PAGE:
Steven Gangestad, Distinguished Professor Emeritus, Psychology

"I met Mike Dougher when I arrived at UNM as an Assistant Professor in 1987. He was then Associate Professor. We soon became close friends and remained so for 34 years. Mike’s extraordinary talents led him to excel in all facets of his career. His exceptional teaching and research were recognized by awards in both domains. He passionately cared about the research and scholarship mission of the university and, in his various administrative roles, sought to better nurture faculty and student efforts to fulfill that mission. Even after his administrative duties at UNM largely pulled him out of his lab, he remained an engaged scholar, one enlisted as a headline speaker at scientific conferences, so well-recognized was he within his community for his clear-headed, big picture thinking. Notably, Mike was also an inspirational graduate advisor. Like other labs, he and his students met to discuss particulars of their ongoing work. But they and interested others also regularly met, typically at a bar/restaurant, as the Black Scorpions—so named based on the theme of a famous challenge the philosopher Alfred North Whitehead put to his Harvard colleague, psychologist B. F. Skinner—to discuss the philosophical foundations of psychology. Through the 1990s, I frequently hung out with the group. Never have I witnessed a collection of young scholars both so intellectually inspired and so socially bonded. They were having the time of their lives; after Mike’s passing, one contacted me to reminisce about those Golden Years.

"Mike had a rare presence. He commanded attention but exuded warmth. He evoked respect but invited intimacy. Mike had a well-earned reputation for bringing vigor and enthusiasm to all his pursuits. But as I see it, he more notably had an inspired aesthetic for life. He reveled in joyful simple pleasures—fresh powder on a ski day, a jazz phrasing that moved him, a well-crafted Manhattan. He easily laughed, and even more easily made others laugh. Mike’s unspoken aesthetic, however, was much grander. People can move with the world, against the world, or away from the world, and most of us are some combination of the three. Mike was all in with moving with the world, on his own authentic, principled terms. I didn’t work with Mike during his years as an administrator. But we frequently lunched together at the Frontier. Invariably, we’d run into both faculty and staff he knew. He’d greet them with a smile that said he was happy to see them, and he’d typically make a comment that acknowledged his connection to them—to which they’d respond in kind. Mike’s aesthetic was infectious. His own lifeforce enlivened that of others. Mike made big impacts on his field of study and UNM but, in ways both exceedingly rare among us and profound, Mike made our world a better place simply through his day-to-day presence, touching one life at a time.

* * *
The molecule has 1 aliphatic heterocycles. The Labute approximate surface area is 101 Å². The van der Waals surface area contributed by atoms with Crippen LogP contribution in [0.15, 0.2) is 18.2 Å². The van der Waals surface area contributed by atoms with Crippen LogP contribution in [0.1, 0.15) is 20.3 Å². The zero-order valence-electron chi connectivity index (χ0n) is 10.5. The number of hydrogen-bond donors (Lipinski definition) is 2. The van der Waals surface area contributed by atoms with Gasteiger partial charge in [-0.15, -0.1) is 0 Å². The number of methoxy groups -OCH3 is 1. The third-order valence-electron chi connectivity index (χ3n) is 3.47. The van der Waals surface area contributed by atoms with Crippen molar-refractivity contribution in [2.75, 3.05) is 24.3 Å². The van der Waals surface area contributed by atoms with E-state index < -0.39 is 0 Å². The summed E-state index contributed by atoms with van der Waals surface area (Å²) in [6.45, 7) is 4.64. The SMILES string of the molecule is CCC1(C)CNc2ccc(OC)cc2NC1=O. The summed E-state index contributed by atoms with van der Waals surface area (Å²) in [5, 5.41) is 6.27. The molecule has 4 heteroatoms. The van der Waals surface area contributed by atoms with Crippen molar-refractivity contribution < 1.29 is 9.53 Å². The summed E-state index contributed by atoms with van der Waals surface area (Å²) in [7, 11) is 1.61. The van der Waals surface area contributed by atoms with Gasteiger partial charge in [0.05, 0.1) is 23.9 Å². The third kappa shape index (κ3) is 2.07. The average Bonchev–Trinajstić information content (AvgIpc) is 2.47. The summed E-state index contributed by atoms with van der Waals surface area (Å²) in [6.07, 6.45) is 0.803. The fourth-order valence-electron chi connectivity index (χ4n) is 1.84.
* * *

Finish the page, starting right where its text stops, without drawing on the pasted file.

"Mike never defined himself as an academic. He was engaged with life much more much broadly and ambitiously. He loved to travel the world with his wife, Kathy (who he adoringly told me is the kindest person he’d ever known). When growing up, his daughter Megan and son Tim were deeply involved in theater and soccer, respectively. Mike never missed one of their performances or games. They’re now adults and he spoke with them almost daily. He had friends across the globe. A natural athlete, he loved to ski. Two years ago, he and Tim took the ski adventure of a lifetime, through miles of unbroken powder in the French Alps. (Tim told me that the final challenge was climbing 50 flights of stairs in ski boots to get from the bottom back up to the resort base—which, at 69 years of age, Mike conquered with ease.) After retiring from UNM, he taught skiing at Ski Santa Fe, with hopes that he’d one day teach adaptive skiing.

"Many of my own most cherished memories of Mike involve ski outings too. A day skiing “with” someone is a misnomer. You ski on your own. The “with” part is the other half of the day: Riding chairlifts back up the mountain, sitting shoulder-to-shoulder with your partner, the day punctuated by 6-12 minute conversations. With Mike, these conversations weren’t killing time; the lift rides were the most meaningful part of the day. Whether riding through falling snow or under bluebird skies, the occasion of being on the slopes, slowly gliding past frosted trees or in the midst of stunning alpine vistas, can evoke a warm sense of gratitude for goodness in life in the right person—and in this regard, Mike was the perfect companion. Mike was both tenaciously engaged with life and deeply reflective about it. He sought out and created a beautiful life, one filled with valued, loving relationships, for which he was then very grateful. Again, his aesthetic for life was infectious and I was but one beneficiary.

"I, like so many others both within the UNM community and outside of it, miss Mike terribly. But also, like so many others, I’ll forever be grateful for the many times he was my perfect shoulder-to-shoulder companion."